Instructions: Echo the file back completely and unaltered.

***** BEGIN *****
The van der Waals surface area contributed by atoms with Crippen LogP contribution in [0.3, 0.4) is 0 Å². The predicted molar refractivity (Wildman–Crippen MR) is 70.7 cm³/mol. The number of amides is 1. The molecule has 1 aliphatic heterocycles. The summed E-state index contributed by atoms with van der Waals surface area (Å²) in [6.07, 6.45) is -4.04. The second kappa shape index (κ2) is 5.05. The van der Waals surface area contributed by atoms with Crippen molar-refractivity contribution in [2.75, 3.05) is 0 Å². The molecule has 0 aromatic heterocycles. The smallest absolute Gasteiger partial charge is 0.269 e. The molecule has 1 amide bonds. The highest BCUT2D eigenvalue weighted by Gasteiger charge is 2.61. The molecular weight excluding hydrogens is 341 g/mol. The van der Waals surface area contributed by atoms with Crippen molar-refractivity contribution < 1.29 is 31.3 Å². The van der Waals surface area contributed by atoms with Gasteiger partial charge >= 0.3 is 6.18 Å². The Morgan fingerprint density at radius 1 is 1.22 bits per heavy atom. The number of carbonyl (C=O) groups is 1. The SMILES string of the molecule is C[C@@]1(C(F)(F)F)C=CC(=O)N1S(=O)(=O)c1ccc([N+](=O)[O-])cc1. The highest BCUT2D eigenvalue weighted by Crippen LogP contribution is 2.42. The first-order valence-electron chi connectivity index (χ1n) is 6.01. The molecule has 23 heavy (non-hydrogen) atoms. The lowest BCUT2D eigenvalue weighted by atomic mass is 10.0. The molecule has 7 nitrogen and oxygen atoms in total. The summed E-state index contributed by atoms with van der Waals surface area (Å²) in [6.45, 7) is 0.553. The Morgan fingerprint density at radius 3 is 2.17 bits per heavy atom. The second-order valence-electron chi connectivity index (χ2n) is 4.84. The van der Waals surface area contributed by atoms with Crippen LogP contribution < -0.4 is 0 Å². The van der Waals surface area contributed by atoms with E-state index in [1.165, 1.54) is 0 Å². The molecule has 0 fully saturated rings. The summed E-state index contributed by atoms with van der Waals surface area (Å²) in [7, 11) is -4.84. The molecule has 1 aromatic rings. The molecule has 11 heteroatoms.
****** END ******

The van der Waals surface area contributed by atoms with Crippen LogP contribution in [0.3, 0.4) is 0 Å². The predicted molar refractivity (Wildman–Crippen MR) is 70.7 cm³/mol. The number of amides is 1. The molecule has 1 aliphatic heterocycles. The summed E-state index contributed by atoms with van der Waals surface area (Å²) in [6.07, 6.45) is -4.04. The second kappa shape index (κ2) is 5.05. The van der Waals surface area contributed by atoms with Crippen molar-refractivity contribution in [2.75, 3.05) is 0 Å². The molecule has 0 aromatic heterocycles. The smallest absolute Gasteiger partial charge is 0.269 e. The molecule has 1 amide bonds. The highest BCUT2D eigenvalue weighted by Gasteiger charge is 2.61. The molecular weight excluding hydrogens is 341 g/mol. The van der Waals surface area contributed by atoms with Crippen molar-refractivity contribution < 1.29 is 31.3 Å². The van der Waals surface area contributed by atoms with Gasteiger partial charge >= 0.3 is 6.18 Å². The Morgan fingerprint density at radius 1 is 1.22 bits per heavy atom. The number of carbonyl (C=O) groups is 1. The SMILES string of the molecule is C[C@@]1(C(F)(F)F)C=CC(=O)N1S(=O)(=O)c1ccc([N+](=O)[O-])cc1. The highest BCUT2D eigenvalue weighted by Crippen LogP contribution is 2.42. The first-order valence-electron chi connectivity index (χ1n) is 6.01. The molecule has 23 heavy (non-hydrogen) atoms. The lowest BCUT2D eigenvalue weighted by atomic mass is 10.0. The molecule has 7 nitrogen and oxygen atoms in total. The summed E-state index contributed by atoms with van der Waals surface area (Å²) in [6.45, 7) is 0.553. The Morgan fingerprint density at radius 3 is 2.17 bits per heavy atom. The second-order valence-electron chi connectivity index (χ2n) is 4.84. The van der Waals surface area contributed by atoms with Crippen LogP contribution < -0.4 is 0 Å². The van der Waals surface area contributed by atoms with E-state index in [1.165, 1.54) is 0 Å². The molecule has 0 fully saturated rings. The summed E-state index contributed by atoms with van der Waals surface area (Å²) in [7, 11) is -4.84. The molecule has 1 aromatic rings. The molecule has 11 heteroatoms.